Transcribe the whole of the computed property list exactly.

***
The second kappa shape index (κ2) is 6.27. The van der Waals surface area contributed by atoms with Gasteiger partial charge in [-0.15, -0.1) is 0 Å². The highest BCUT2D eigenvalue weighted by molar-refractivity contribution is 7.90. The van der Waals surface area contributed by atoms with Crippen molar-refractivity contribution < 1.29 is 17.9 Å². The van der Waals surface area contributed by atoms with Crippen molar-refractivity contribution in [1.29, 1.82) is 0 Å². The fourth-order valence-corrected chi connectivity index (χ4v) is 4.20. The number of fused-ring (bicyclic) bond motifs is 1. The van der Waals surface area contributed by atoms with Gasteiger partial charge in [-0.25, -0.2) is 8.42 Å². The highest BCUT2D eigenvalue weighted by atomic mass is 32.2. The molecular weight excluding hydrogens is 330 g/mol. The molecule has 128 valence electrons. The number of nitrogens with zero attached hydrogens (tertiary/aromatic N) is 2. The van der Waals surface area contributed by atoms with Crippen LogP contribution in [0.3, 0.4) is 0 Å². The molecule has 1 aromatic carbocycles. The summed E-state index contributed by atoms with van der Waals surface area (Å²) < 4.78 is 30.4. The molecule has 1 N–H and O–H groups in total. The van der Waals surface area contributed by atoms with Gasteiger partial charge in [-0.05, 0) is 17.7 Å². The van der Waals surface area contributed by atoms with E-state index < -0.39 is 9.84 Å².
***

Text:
The second kappa shape index (κ2) is 6.27. The van der Waals surface area contributed by atoms with Gasteiger partial charge in [-0.15, -0.1) is 0 Å². The highest BCUT2D eigenvalue weighted by molar-refractivity contribution is 7.90. The van der Waals surface area contributed by atoms with Crippen molar-refractivity contribution < 1.29 is 17.9 Å². The van der Waals surface area contributed by atoms with Crippen molar-refractivity contribution in [1.29, 1.82) is 0 Å². The fourth-order valence-corrected chi connectivity index (χ4v) is 4.20. The number of fused-ring (bicyclic) bond motifs is 1. The van der Waals surface area contributed by atoms with Gasteiger partial charge in [-0.25, -0.2) is 8.42 Å². The highest BCUT2D eigenvalue weighted by atomic mass is 32.2. The molecular weight excluding hydrogens is 330 g/mol. The molecule has 128 valence electrons. The number of nitrogens with zero attached hydrogens (tertiary/aromatic N) is 2. The van der Waals surface area contributed by atoms with Crippen LogP contribution in [0.3, 0.4) is 0 Å². The molecule has 1 aromatic carbocycles. The summed E-state index contributed by atoms with van der Waals surface area (Å²) < 4.78 is 30.4. The molecule has 1 N–H and O–H groups in total. The van der Waals surface area contributed by atoms with Gasteiger partial charge in [-0.05, 0) is 17.7 Å². The van der Waals surface area contributed by atoms with E-state index < -0.39 is 9.84 Å².